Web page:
Billy’s a normal guy…maybe a little too normal…and not the player he brags about to his buddies. The fact is, last night was his first time out in a month. A blind date, Lola was a friend of a girl at work…or so he thought. A night of drinking, dining, and a night in bed was unusual for him. He now realized he’d been a dutiful sucker. Ginny was gonna hear about it when he got to work on Tuesday. But, for now, he had phone calls to make…to cancel his cards before Lola, if that was her name, could run up a huge credit card tally. Not even 8am, and he’d already called 3 companies. He’s lucky he had the latest charge statements handy…the cards gone, he’d never have been able to get the right 800 numbers. There goes the weekend, he groused. He hoped he hadn’t gotten a social disease…Billy actually prayed the worst was over.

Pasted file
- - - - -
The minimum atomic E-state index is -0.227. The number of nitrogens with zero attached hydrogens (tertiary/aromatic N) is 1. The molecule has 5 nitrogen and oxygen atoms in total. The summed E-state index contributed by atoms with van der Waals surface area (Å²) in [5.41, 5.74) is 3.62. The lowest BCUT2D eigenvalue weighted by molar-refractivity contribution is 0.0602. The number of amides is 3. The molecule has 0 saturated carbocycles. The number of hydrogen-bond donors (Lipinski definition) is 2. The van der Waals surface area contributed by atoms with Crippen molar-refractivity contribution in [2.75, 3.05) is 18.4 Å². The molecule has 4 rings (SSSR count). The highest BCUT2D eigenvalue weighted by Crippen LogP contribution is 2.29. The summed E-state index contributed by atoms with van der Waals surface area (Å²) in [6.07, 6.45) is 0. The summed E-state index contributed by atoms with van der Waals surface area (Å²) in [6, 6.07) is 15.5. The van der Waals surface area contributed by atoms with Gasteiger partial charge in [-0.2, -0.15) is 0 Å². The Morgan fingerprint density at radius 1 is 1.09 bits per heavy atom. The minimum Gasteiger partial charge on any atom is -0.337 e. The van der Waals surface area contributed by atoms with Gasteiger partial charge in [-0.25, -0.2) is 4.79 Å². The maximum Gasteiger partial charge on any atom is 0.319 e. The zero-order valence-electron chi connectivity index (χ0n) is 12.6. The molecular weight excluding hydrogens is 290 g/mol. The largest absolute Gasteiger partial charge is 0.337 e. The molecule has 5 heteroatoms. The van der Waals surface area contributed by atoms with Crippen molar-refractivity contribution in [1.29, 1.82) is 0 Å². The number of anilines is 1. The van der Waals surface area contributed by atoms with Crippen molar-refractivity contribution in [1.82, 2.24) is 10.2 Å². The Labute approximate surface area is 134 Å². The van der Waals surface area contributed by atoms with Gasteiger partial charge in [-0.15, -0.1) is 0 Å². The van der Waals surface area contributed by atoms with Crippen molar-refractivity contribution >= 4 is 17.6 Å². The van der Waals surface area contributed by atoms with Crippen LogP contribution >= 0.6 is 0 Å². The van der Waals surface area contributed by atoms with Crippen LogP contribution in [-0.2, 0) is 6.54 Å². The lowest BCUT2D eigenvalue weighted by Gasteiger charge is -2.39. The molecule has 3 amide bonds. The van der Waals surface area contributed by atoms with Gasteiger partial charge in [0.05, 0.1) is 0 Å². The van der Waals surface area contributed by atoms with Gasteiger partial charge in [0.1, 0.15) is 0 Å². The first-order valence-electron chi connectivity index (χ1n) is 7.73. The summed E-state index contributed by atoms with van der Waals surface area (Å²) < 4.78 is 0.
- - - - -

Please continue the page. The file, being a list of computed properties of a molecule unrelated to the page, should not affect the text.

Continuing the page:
Tuesday came. Ginny was there before him, but when he asked her about Lola, she looked puzzled. “I spent Friday night with Lola. That wasn’t Lola who robbed you.”

Billy knew he hadn’t dreamt what happened. The money and credit cards were gone. The other shoe was yet to drop…the debit card he’d forgotten to call to cancel. When he went to the bank before lunch, he had his checkbook, but the teller said he was overdrawn.  Billy protested, “There’s gotta be a mistake. I made sure there was $500 in checking on Friday.” A look at the bank records said otherwise. That $500 had been withdrawn early Saturday morning. There was nothing but chicken feed left. Billy wondered if there was more bad news to come. Even as upset as he was, he chuckled as he thought to himself…was he going to find out now that he was pregnant? He sure felt screwed. Whatever else he felt, he didn’t want to talk about it with his buddies. That night never happened. He decided that was his story…and he stuck to it.

 
© 2016 Robert Mihaly
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What if I told you exactly what I feel in this sad election year?